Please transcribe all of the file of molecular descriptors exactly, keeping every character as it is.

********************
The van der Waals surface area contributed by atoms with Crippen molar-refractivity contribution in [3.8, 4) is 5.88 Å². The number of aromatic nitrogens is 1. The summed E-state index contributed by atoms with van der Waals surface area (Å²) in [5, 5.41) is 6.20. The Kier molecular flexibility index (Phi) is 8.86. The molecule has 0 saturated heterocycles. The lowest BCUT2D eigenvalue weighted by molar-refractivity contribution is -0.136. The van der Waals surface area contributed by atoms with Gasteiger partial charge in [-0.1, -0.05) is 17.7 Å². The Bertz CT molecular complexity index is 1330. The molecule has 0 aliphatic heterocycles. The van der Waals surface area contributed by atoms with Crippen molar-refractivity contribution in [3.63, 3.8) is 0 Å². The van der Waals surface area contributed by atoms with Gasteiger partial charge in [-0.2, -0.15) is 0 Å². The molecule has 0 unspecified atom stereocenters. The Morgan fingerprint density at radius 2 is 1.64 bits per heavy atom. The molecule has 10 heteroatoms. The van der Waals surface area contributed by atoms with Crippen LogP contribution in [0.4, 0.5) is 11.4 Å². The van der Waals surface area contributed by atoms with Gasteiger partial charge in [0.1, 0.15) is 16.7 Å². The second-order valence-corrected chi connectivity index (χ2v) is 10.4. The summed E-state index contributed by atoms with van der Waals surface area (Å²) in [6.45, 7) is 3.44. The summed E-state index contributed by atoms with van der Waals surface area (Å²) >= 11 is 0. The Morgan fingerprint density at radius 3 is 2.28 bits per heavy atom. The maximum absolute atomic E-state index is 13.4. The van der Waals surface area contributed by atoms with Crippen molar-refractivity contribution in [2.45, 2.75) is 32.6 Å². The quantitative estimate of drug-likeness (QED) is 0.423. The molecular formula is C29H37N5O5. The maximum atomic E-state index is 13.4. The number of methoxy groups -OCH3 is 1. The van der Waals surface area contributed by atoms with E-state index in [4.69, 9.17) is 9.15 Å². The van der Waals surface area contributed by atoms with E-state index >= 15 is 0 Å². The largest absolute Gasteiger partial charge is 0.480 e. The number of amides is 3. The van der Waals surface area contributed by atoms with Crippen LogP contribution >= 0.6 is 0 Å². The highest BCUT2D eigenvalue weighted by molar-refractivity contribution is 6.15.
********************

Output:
The van der Waals surface area contributed by atoms with Crippen molar-refractivity contribution in [3.8, 4) is 5.88 Å². The number of aromatic nitrogens is 1. The summed E-state index contributed by atoms with van der Waals surface area (Å²) in [5, 5.41) is 6.20. The Kier molecular flexibility index (Phi) is 8.86. The molecule has 0 saturated heterocycles. The lowest BCUT2D eigenvalue weighted by molar-refractivity contribution is -0.136. The van der Waals surface area contributed by atoms with Gasteiger partial charge in [-0.1, -0.05) is 17.7 Å². The Bertz CT molecular complexity index is 1330. The molecule has 0 aliphatic heterocycles. The van der Waals surface area contributed by atoms with Crippen molar-refractivity contribution in [3.63, 3.8) is 0 Å². The van der Waals surface area contributed by atoms with Gasteiger partial charge in [-0.2, -0.15) is 0 Å². The molecule has 0 unspecified atom stereocenters. The Morgan fingerprint density at radius 2 is 1.64 bits per heavy atom. The molecule has 10 heteroatoms. The van der Waals surface area contributed by atoms with Crippen LogP contribution in [0.4, 0.5) is 11.4 Å². The van der Waals surface area contributed by atoms with Gasteiger partial charge in [0.1, 0.15) is 16.7 Å². The second-order valence-corrected chi connectivity index (χ2v) is 10.4. The summed E-state index contributed by atoms with van der Waals surface area (Å²) in [6.45, 7) is 3.44. The summed E-state index contributed by atoms with van der Waals surface area (Å²) >= 11 is 0. The Morgan fingerprint density at radius 3 is 2.28 bits per heavy atom. The maximum absolute atomic E-state index is 13.4. The van der Waals surface area contributed by atoms with Crippen molar-refractivity contribution in [2.45, 2.75) is 32.6 Å². The quantitative estimate of drug-likeness (QED) is 0.423. The molecular formula is C29H37N5O5. The maximum atomic E-state index is 13.4. The number of methoxy groups -OCH3 is 1. The van der Waals surface area contributed by atoms with E-state index in [4.69, 9.17) is 9.15 Å². The van der Waals surface area contributed by atoms with E-state index >= 15 is 0 Å². The largest absolute Gasteiger partial charge is 0.480 e. The number of amides is 3. The van der Waals surface area contributed by atoms with Crippen LogP contribution >= 0.6 is 0 Å². The highest BCUT2D eigenvalue weighted by molar-refractivity contribution is 6.15.